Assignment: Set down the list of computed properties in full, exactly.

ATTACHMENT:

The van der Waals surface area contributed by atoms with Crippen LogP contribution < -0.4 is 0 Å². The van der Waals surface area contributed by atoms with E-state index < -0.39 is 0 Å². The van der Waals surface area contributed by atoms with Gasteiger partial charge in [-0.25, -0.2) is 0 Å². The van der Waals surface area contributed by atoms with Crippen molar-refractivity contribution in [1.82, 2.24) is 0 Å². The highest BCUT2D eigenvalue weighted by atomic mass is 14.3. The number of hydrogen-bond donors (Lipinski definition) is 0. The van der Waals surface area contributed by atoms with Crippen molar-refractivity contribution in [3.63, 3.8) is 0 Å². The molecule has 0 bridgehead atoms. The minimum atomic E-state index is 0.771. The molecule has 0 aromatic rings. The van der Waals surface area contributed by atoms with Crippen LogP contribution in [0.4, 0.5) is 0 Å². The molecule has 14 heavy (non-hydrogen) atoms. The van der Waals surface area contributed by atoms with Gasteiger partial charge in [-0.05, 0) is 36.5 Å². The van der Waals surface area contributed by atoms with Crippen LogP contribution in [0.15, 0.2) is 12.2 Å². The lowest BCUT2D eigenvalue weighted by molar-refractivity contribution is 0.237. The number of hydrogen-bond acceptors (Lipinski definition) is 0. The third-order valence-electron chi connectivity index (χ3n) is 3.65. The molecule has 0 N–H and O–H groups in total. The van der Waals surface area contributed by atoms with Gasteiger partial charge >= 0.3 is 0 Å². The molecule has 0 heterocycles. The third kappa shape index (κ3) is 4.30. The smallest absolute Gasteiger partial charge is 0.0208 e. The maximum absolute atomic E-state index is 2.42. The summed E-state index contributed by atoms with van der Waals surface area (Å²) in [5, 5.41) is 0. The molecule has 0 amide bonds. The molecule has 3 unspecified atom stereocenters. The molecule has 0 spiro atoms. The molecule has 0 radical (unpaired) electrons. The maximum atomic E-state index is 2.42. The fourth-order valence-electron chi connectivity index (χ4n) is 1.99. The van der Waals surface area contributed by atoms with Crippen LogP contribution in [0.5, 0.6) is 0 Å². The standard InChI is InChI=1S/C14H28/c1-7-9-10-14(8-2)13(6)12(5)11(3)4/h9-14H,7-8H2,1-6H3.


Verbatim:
The van der Waals surface area contributed by atoms with Crippen LogP contribution < -0.4 is 0 Å². The van der Waals surface area contributed by atoms with E-state index < -0.39 is 0 Å². The van der Waals surface area contributed by atoms with Gasteiger partial charge in [-0.25, -0.2) is 0 Å². The van der Waals surface area contributed by atoms with Crippen molar-refractivity contribution in [1.82, 2.24) is 0 Å². The highest BCUT2D eigenvalue weighted by atomic mass is 14.3. The number of hydrogen-bond donors (Lipinski definition) is 0. The van der Waals surface area contributed by atoms with Crippen molar-refractivity contribution in [3.63, 3.8) is 0 Å². The molecule has 0 bridgehead atoms. The minimum atomic E-state index is 0.771. The molecule has 0 aromatic rings. The van der Waals surface area contributed by atoms with Crippen LogP contribution in [0.4, 0.5) is 0 Å². The molecule has 14 heavy (non-hydrogen) atoms. The van der Waals surface area contributed by atoms with Gasteiger partial charge in [-0.05, 0) is 36.5 Å². The van der Waals surface area contributed by atoms with Crippen LogP contribution in [0.15, 0.2) is 12.2 Å². The lowest BCUT2D eigenvalue weighted by molar-refractivity contribution is 0.237. The number of hydrogen-bond acceptors (Lipinski definition) is 0. The third-order valence-electron chi connectivity index (χ3n) is 3.65. The molecule has 0 N–H and O–H groups in total. The van der Waals surface area contributed by atoms with Gasteiger partial charge >= 0.3 is 0 Å². The molecule has 0 heterocycles. The third kappa shape index (κ3) is 4.30. The smallest absolute Gasteiger partial charge is 0.0208 e. The maximum absolute atomic E-state index is 2.42. The summed E-state index contributed by atoms with van der Waals surface area (Å²) in [5, 5.41) is 0. The molecule has 0 amide bonds. The molecule has 3 unspecified atom stereocenters. The molecule has 0 spiro atoms. The molecule has 0 radical (unpaired) electrons. The maximum atomic E-state index is 2.42. The fourth-order valence-electron chi connectivity index (χ4n) is 1.99. The van der Waals surface area contributed by atoms with Crippen LogP contribution in [0.5, 0.6) is 0 Å². The standard InChI is InChI=1S/C14H28/c1-7-9-10-14(8-2)13(6)12(5)11(3)4/h9-14H,7-8H2,1-6H3.